Today, the first meeting of a new Abbotsford homelessness task force will be held.
It comes more than nine months after the infamous chicken manure dumping incident at a popular homeless camp on Gladys Avenue.
That appalling decision by the city staff and managers involved inexorably changed the nature of this issue in Abbotsford.
If there is a positive note to be placed on the incident, it’s that homelessness – not a new issue here by any means – gained a much higher level of public awareness.
As a result, many imagined last June’s ill-considered action would galvanize the city into action on the issue.
However, the opposite occurred.
It has been the homeless who have seized the initiative, staging protests and camping in parks and on public property, pushing the city to gain court injunctions to move them out and clean up the mess remaining.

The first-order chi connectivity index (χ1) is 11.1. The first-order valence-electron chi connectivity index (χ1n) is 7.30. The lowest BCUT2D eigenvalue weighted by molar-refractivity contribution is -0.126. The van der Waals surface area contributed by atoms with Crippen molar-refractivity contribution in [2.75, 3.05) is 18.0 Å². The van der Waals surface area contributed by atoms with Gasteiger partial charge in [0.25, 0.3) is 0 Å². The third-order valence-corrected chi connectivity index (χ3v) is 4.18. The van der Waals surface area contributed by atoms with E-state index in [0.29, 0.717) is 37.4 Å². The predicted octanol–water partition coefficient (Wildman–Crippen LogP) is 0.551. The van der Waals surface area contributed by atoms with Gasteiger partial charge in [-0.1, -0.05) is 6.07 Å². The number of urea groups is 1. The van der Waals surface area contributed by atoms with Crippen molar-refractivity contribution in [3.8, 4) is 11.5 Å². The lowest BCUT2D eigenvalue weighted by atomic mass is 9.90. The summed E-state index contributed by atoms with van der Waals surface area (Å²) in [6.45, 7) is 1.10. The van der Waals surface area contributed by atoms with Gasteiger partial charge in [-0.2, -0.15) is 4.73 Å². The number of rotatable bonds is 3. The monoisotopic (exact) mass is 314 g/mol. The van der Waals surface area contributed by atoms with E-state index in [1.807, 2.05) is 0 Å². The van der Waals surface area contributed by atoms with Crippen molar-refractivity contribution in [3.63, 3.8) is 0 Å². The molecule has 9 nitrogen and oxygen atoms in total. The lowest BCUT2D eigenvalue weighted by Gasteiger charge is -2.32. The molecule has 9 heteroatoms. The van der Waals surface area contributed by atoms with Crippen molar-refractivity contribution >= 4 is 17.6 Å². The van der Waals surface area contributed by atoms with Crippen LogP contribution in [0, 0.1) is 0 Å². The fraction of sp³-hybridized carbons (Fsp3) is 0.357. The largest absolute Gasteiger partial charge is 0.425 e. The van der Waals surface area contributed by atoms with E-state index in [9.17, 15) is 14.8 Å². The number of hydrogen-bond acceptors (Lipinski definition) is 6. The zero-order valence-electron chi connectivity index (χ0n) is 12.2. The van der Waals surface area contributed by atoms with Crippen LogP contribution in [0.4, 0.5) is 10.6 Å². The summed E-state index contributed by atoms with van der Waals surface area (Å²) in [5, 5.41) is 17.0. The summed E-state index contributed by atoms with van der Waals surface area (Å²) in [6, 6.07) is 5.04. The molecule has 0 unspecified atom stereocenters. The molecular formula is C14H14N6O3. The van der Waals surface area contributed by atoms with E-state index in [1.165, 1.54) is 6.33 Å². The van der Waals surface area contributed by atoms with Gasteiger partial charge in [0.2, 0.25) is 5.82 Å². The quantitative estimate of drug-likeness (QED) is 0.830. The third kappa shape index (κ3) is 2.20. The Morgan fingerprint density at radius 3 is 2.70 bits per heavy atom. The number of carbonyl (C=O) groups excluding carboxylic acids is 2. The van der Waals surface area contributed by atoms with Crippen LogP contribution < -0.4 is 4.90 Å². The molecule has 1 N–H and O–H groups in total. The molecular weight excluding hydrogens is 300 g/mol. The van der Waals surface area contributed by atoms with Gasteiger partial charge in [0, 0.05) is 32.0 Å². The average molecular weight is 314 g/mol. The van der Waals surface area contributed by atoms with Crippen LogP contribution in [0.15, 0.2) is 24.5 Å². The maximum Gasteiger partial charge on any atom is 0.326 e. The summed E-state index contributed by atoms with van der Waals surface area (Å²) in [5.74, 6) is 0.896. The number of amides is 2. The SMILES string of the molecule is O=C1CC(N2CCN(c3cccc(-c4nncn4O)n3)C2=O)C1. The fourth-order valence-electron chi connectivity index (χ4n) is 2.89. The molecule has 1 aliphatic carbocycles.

Last month, a split council squandered a prime opportunity to bring in an excellent solution in the form of supported low-barrier housing involving Abbotsford Community Services. Millions of dollars in provincial capital and operating funding will very likely go elsewhere as the mayor and three councillors bowed to opposition.
Into that vacuum was finally thrown the concept of a task force. It’s not that the issue hasn’t been discussed previously in this city, which formed the Abbotsford Social Development and Advisory Committee eight years ago.
Apprently, all the dialogue in that time period, and fresh talks with stakeholders since the manure incident, must be repeated.
In fact, more talk will take place in a second group – a “homeless society” – recently formed by downtown business association members and others.
The opposition to the housing project, and the lack of leadership coming from city hall has been acutely disappointing.
In that context, however, it intensifies public hope for timely, realistic and creative solutions emanating from these two new discussion groups.
The expectations are high, and so they should be.